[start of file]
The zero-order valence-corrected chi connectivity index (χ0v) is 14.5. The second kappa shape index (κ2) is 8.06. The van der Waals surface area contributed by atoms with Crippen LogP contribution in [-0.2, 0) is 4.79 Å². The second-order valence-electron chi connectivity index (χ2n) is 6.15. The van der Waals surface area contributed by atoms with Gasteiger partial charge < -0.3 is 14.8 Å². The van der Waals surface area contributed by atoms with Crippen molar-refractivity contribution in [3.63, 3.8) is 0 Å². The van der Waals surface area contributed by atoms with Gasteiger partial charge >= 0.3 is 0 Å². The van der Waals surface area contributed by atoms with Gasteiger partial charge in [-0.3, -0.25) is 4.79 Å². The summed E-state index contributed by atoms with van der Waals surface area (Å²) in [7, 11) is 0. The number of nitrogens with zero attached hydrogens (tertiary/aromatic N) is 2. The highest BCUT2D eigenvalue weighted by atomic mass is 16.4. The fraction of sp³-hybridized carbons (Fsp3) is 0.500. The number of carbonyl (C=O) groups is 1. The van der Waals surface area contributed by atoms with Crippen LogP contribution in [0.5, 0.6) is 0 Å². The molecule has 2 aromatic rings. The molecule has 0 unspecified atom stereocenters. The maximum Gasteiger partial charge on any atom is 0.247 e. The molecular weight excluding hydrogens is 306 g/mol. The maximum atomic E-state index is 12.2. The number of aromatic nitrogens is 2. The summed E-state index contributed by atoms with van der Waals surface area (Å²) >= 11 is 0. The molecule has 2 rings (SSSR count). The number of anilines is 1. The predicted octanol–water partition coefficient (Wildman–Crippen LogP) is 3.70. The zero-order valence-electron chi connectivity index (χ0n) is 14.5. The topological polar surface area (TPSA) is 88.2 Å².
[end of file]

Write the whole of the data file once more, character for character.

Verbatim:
The zero-order valence-corrected chi connectivity index (χ0v) is 14.5. The second kappa shape index (κ2) is 8.06. The van der Waals surface area contributed by atoms with Crippen LogP contribution in [-0.2, 0) is 4.79 Å². The second-order valence-electron chi connectivity index (χ2n) is 6.15. The van der Waals surface area contributed by atoms with Gasteiger partial charge < -0.3 is 14.8 Å². The van der Waals surface area contributed by atoms with Crippen molar-refractivity contribution in [3.63, 3.8) is 0 Å². The van der Waals surface area contributed by atoms with Gasteiger partial charge >= 0.3 is 0 Å². The van der Waals surface area contributed by atoms with Gasteiger partial charge in [-0.3, -0.25) is 4.79 Å². The summed E-state index contributed by atoms with van der Waals surface area (Å²) in [7, 11) is 0. The number of nitrogens with zero attached hydrogens (tertiary/aromatic N) is 2. The highest BCUT2D eigenvalue weighted by atomic mass is 16.4. The fraction of sp³-hybridized carbons (Fsp3) is 0.500. The number of carbonyl (C=O) groups is 1. The van der Waals surface area contributed by atoms with Crippen LogP contribution in [0.5, 0.6) is 0 Å². The molecule has 2 aromatic rings. The molecule has 0 unspecified atom stereocenters. The maximum Gasteiger partial charge on any atom is 0.247 e. The molecular weight excluding hydrogens is 306 g/mol. The maximum atomic E-state index is 12.2. The number of aromatic nitrogens is 2. The summed E-state index contributed by atoms with van der Waals surface area (Å²) >= 11 is 0. The molecule has 2 rings (SSSR count). The number of anilines is 1. The predicted octanol–water partition coefficient (Wildman–Crippen LogP) is 3.70. The zero-order valence-electron chi connectivity index (χ0n) is 14.5. The topological polar surface area (TPSA) is 88.2 Å².